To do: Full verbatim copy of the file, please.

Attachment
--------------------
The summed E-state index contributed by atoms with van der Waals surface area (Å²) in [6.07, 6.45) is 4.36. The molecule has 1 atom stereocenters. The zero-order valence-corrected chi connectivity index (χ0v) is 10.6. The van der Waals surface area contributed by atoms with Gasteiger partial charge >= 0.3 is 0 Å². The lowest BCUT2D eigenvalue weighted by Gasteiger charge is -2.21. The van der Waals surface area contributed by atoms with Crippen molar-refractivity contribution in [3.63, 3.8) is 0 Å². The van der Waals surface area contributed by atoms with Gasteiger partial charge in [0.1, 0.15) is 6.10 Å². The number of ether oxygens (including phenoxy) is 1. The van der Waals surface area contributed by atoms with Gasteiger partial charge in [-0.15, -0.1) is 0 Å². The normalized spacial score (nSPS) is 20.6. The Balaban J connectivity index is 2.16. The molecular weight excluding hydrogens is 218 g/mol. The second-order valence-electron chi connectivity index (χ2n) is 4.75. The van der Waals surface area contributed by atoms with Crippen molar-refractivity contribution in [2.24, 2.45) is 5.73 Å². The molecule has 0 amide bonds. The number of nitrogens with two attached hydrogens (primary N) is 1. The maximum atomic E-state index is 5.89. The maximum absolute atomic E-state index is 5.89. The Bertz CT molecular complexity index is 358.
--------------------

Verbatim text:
The summed E-state index contributed by atoms with van der Waals surface area (Å²) in [6.07, 6.45) is 4.36. The molecule has 1 atom stereocenters. The zero-order valence-corrected chi connectivity index (χ0v) is 10.6. The van der Waals surface area contributed by atoms with Gasteiger partial charge >= 0.3 is 0 Å². The lowest BCUT2D eigenvalue weighted by Gasteiger charge is -2.21. The van der Waals surface area contributed by atoms with Crippen molar-refractivity contribution in [3.63, 3.8) is 0 Å². The van der Waals surface area contributed by atoms with Gasteiger partial charge in [0.1, 0.15) is 6.10 Å². The number of ether oxygens (including phenoxy) is 1. The van der Waals surface area contributed by atoms with Gasteiger partial charge in [-0.15, -0.1) is 0 Å². The normalized spacial score (nSPS) is 20.6. The Balaban J connectivity index is 2.16. The molecular weight excluding hydrogens is 218 g/mol. The second-order valence-electron chi connectivity index (χ2n) is 4.75. The van der Waals surface area contributed by atoms with Crippen molar-refractivity contribution in [2.24, 2.45) is 5.73 Å². The molecule has 0 amide bonds. The number of nitrogens with two attached hydrogens (primary N) is 1. The maximum atomic E-state index is 5.89. The maximum absolute atomic E-state index is 5.89. The Bertz CT molecular complexity index is 358.